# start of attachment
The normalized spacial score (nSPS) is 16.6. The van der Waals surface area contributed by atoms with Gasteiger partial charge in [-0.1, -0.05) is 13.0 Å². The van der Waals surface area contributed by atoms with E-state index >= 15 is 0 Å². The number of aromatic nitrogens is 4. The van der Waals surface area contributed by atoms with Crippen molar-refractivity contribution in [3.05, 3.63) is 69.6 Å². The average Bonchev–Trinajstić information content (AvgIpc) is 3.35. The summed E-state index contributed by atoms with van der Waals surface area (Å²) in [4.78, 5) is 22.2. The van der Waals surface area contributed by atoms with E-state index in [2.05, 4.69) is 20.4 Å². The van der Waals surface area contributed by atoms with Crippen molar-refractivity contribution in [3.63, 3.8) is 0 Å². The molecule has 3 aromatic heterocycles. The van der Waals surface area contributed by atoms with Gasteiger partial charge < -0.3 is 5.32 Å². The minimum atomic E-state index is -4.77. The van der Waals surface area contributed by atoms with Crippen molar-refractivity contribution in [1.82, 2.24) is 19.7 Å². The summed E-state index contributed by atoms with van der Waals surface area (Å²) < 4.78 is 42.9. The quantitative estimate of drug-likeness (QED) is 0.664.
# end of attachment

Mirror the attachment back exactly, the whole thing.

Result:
The normalized spacial score (nSPS) is 16.6. The van der Waals surface area contributed by atoms with Gasteiger partial charge in [-0.1, -0.05) is 13.0 Å². The van der Waals surface area contributed by atoms with E-state index >= 15 is 0 Å². The number of aromatic nitrogens is 4. The van der Waals surface area contributed by atoms with Crippen molar-refractivity contribution in [3.05, 3.63) is 69.6 Å². The average Bonchev–Trinajstić information content (AvgIpc) is 3.35. The summed E-state index contributed by atoms with van der Waals surface area (Å²) in [4.78, 5) is 22.2. The van der Waals surface area contributed by atoms with E-state index in [2.05, 4.69) is 20.4 Å². The van der Waals surface area contributed by atoms with Crippen molar-refractivity contribution in [3.63, 3.8) is 0 Å². The molecule has 3 aromatic heterocycles. The van der Waals surface area contributed by atoms with Gasteiger partial charge < -0.3 is 5.32 Å². The minimum atomic E-state index is -4.77. The van der Waals surface area contributed by atoms with Crippen molar-refractivity contribution in [1.82, 2.24) is 19.7 Å². The summed E-state index contributed by atoms with van der Waals surface area (Å²) < 4.78 is 42.9. The quantitative estimate of drug-likeness (QED) is 0.664.